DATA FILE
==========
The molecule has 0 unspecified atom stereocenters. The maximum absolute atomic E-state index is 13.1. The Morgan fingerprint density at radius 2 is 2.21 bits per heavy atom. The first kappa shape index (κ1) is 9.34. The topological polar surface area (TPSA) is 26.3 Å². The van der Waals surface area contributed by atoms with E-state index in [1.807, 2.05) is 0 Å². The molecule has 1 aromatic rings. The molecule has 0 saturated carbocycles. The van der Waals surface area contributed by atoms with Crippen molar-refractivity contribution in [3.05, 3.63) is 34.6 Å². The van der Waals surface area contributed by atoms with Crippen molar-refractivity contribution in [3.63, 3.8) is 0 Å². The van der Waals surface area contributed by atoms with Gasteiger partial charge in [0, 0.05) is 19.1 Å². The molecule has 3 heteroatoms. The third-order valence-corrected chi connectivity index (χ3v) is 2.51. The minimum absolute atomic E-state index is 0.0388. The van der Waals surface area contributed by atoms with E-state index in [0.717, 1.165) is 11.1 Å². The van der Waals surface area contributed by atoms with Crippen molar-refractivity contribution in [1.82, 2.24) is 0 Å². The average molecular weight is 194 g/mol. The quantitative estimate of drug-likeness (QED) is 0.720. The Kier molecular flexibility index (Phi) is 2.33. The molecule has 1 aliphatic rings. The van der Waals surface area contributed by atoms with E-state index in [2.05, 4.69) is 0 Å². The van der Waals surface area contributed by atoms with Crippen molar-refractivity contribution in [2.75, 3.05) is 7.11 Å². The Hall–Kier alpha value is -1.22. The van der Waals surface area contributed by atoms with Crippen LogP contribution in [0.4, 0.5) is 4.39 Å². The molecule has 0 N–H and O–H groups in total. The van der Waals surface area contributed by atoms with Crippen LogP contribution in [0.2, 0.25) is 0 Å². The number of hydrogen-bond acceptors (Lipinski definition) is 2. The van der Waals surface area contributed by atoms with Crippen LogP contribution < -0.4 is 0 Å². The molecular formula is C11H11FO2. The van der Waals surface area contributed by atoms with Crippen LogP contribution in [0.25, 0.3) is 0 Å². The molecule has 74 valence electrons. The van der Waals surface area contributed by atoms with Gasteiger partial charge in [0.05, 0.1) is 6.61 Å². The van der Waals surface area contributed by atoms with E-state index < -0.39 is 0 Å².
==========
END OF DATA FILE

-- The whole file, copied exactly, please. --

The molecule has 0 unspecified atom stereocenters. The maximum absolute atomic E-state index is 13.1. The Morgan fingerprint density at radius 2 is 2.21 bits per heavy atom. The first kappa shape index (κ1) is 9.34. The topological polar surface area (TPSA) is 26.3 Å². The van der Waals surface area contributed by atoms with E-state index in [1.807, 2.05) is 0 Å². The molecule has 1 aromatic rings. The molecule has 0 saturated carbocycles. The van der Waals surface area contributed by atoms with Crippen molar-refractivity contribution in [3.05, 3.63) is 34.6 Å². The van der Waals surface area contributed by atoms with Crippen molar-refractivity contribution in [3.63, 3.8) is 0 Å². The van der Waals surface area contributed by atoms with Gasteiger partial charge in [0, 0.05) is 19.1 Å². The molecule has 3 heteroatoms. The third-order valence-corrected chi connectivity index (χ3v) is 2.51. The minimum absolute atomic E-state index is 0.0388. The van der Waals surface area contributed by atoms with E-state index in [0.717, 1.165) is 11.1 Å². The van der Waals surface area contributed by atoms with Crippen molar-refractivity contribution in [1.82, 2.24) is 0 Å². The average molecular weight is 194 g/mol. The quantitative estimate of drug-likeness (QED) is 0.720. The Kier molecular flexibility index (Phi) is 2.33. The molecule has 1 aliphatic rings. The van der Waals surface area contributed by atoms with E-state index in [2.05, 4.69) is 0 Å². The van der Waals surface area contributed by atoms with Crippen molar-refractivity contribution in [2.75, 3.05) is 7.11 Å². The Hall–Kier alpha value is -1.22. The van der Waals surface area contributed by atoms with Crippen LogP contribution in [0.4, 0.5) is 4.39 Å². The molecule has 0 N–H and O–H groups in total. The van der Waals surface area contributed by atoms with Crippen LogP contribution in [0.2, 0.25) is 0 Å². The number of hydrogen-bond acceptors (Lipinski definition) is 2. The van der Waals surface area contributed by atoms with Crippen LogP contribution < -0.4 is 0 Å². The molecular formula is C11H11FO2. The van der Waals surface area contributed by atoms with Crippen LogP contribution in [0.25, 0.3) is 0 Å². The molecule has 74 valence electrons. The van der Waals surface area contributed by atoms with Gasteiger partial charge in [0.05, 0.1) is 6.61 Å². The van der Waals surface area contributed by atoms with E-state index < -0.39 is 0 Å².